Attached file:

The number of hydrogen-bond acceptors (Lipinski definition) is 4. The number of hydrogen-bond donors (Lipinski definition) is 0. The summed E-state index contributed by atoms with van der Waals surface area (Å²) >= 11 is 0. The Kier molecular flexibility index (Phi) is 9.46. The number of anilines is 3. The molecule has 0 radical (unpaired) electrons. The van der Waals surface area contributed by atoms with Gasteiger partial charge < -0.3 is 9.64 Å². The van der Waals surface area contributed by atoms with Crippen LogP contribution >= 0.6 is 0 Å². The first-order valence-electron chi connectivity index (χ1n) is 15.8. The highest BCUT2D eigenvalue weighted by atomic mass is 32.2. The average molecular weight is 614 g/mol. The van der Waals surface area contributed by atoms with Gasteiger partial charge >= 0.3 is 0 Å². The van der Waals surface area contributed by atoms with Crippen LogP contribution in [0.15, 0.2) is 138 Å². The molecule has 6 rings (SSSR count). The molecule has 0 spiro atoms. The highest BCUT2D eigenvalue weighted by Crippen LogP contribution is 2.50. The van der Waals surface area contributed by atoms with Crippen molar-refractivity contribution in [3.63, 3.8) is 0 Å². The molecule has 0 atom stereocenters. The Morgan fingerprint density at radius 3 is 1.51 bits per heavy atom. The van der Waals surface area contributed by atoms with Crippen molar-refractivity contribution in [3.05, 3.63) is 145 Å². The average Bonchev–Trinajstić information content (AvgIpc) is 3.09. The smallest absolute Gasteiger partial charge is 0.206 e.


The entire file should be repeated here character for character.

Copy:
The number of hydrogen-bond acceptors (Lipinski definition) is 4. The number of hydrogen-bond donors (Lipinski definition) is 0. The summed E-state index contributed by atoms with van der Waals surface area (Å²) >= 11 is 0. The Kier molecular flexibility index (Phi) is 9.46. The number of anilines is 3. The molecule has 0 radical (unpaired) electrons. The van der Waals surface area contributed by atoms with Gasteiger partial charge < -0.3 is 9.64 Å². The van der Waals surface area contributed by atoms with Crippen LogP contribution >= 0.6 is 0 Å². The first-order valence-electron chi connectivity index (χ1n) is 15.8. The highest BCUT2D eigenvalue weighted by atomic mass is 32.2. The average molecular weight is 614 g/mol. The van der Waals surface area contributed by atoms with Gasteiger partial charge >= 0.3 is 0 Å². The van der Waals surface area contributed by atoms with Crippen LogP contribution in [0.15, 0.2) is 138 Å². The molecule has 6 rings (SSSR count). The molecule has 0 spiro atoms. The highest BCUT2D eigenvalue weighted by Crippen LogP contribution is 2.50. The van der Waals surface area contributed by atoms with Crippen molar-refractivity contribution in [3.63, 3.8) is 0 Å². The molecule has 0 atom stereocenters. The Morgan fingerprint density at radius 3 is 1.51 bits per heavy atom. The van der Waals surface area contributed by atoms with Crippen molar-refractivity contribution in [3.05, 3.63) is 145 Å². The average Bonchev–Trinajstić information content (AvgIpc) is 3.09. The smallest absolute Gasteiger partial charge is 0.206 e.